Thursday, February 5, 2009

Non- violent silk in Vedic times?



(Continued from the previous post

http://jayasreesaranathan.blogspot.com/2009/02/silk-in-indian-tradition_03.html )

There are little traces of 'silk making' as an industry in Indian until recently.

Sericulture was introduced only 400 years ago.

However, words denoting silk are found in Sanskrit and Tamil texts.



At many places in Valmiki Ramayana, silk is mentioned as 'Kausheya'.

Sita wore Kausheyam.

Here are a few verses on kausheyam, from Valmiki Ramayana.



Sita was sighted by Ravana as wearing a silk sari.

(from Aranya khanda)

sa taam padma palaasha akSiim piita kausheya vaasiniim |
abhyagacChata vaidehiim hR^iSTa cetaa nishaa caraH || 3-46-13

Here, 'piita kausheya vaasiniim' means "ochry, silks, wearing".



Sita was wearing Kausheya at the time of abduction.

“tapta aabharaNa varNa angii piita kausheya vaasanii |
raraaja raaja putrii tu vidyut saudaamanii yathaa ||” ( 3-52-14)

piita kausheya vaasanii= ocherish, in silks, dressed;

(meaning :-.That princess Seetha scintillated like the oblique flashes of lightning in a cloud, owing to her golden coloured body which is muffled up with jewellery of pure gold, and added with a golden coloured ocherish silky dress, while traversing in the sky.)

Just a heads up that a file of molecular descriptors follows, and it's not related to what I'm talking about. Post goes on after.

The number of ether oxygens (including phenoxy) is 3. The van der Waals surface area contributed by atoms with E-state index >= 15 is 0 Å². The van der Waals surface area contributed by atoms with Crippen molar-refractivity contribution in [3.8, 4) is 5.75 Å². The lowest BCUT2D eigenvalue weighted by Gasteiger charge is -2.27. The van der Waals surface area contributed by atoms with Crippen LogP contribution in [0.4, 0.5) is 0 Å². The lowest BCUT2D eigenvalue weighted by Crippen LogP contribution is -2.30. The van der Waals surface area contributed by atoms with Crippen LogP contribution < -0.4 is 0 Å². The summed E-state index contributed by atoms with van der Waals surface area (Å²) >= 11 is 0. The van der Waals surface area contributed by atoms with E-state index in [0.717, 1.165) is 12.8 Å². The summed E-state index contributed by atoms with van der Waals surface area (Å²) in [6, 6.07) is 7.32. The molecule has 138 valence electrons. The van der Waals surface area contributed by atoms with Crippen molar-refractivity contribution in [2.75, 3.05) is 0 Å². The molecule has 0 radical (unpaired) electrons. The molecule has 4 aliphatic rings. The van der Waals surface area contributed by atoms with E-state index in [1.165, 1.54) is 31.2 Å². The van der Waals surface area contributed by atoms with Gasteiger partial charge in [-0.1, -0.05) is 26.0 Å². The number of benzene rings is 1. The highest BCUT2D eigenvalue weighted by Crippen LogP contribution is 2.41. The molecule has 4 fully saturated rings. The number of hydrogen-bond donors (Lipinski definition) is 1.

In Kishkindha khandam,

Sampathi describes to the vanaras the abduction of Sita.

He mentions that Sita was wearing superior kausheyam.

“suurya prabhaa iva shaila agre tasyaaH kausheyam uttamam |
asite raakSase bhaati yathaa vaa taDit a.mbude ||” ( 4-58-17)

tasyaaH uttamam kausheyam= her, best, ochry silk sari;

(meaning :- Upper fringe of Seetha's silk sari with golden glitter is upheaved in the sky, and with the reddish hue of sun in red heat of midday it beamed forth like a reddish cloud. )


Sits dropped the jewels wrapped in her upper garment of kasuheyam while she was being abducted.

“teSaam madhye vishaalaakSii kausheyam kanaka prabham |
uttariiyam varaarohaa shubhaani aabharaNaani ca || 3-54-2
mumoca yadi raamaaya sha.mseyuH iti bhaaminii |”

(meaning :- 2, 3a. vishaalaakSii= broad-eyed one; varaarohaa= curvaceous lady; bhaaminii= lady with resentment; kanaka prabham kausheyam uttariiyam= golden, in hue, silk sari, upper cloth; shubhaani aabharaNaani ca= auspicious, ornaments, also; raamaaya= to Rama; shamseyuH yadi= they indicate, if [they may]; iti= thus [on thinking]; teSaam madhye mumoca= their, amid, released - dropped.


That broad-eyed and curvaceous lady with resentment Seetha, inwrapping her auspicious ornaments in the upper-fringe of her sari, dropped in the midmost of those five Vanara-s with a thinking that 'these creatures may perhaps indicate them to Rama.' [3-54-2, 3a])


We find in Valmiki Ramayana a valuable information on silk of another kind.

This is about a silk-cotton tree. In the same chapter on abduction, Sita curses Ravana that he will be doomed to hell for abducting her. There is 'asi patra vana' in the hell, having silk-cotton trees with throny iron projections. Ravana will be doomed to embrace that tree in hell.



Here the term 'kausheya' is not used to indicate the silk

But the tree is mentioned as "shaalmali" - which is the term in sankrit for silk-cotton tree.


tapta kaa.ncana puSpaam ca vaiduurya pravara cChadaam || 3-53-20
drakSyase shaalmaliim tiikSNaam aayasaiH kaNTakaiH citaam |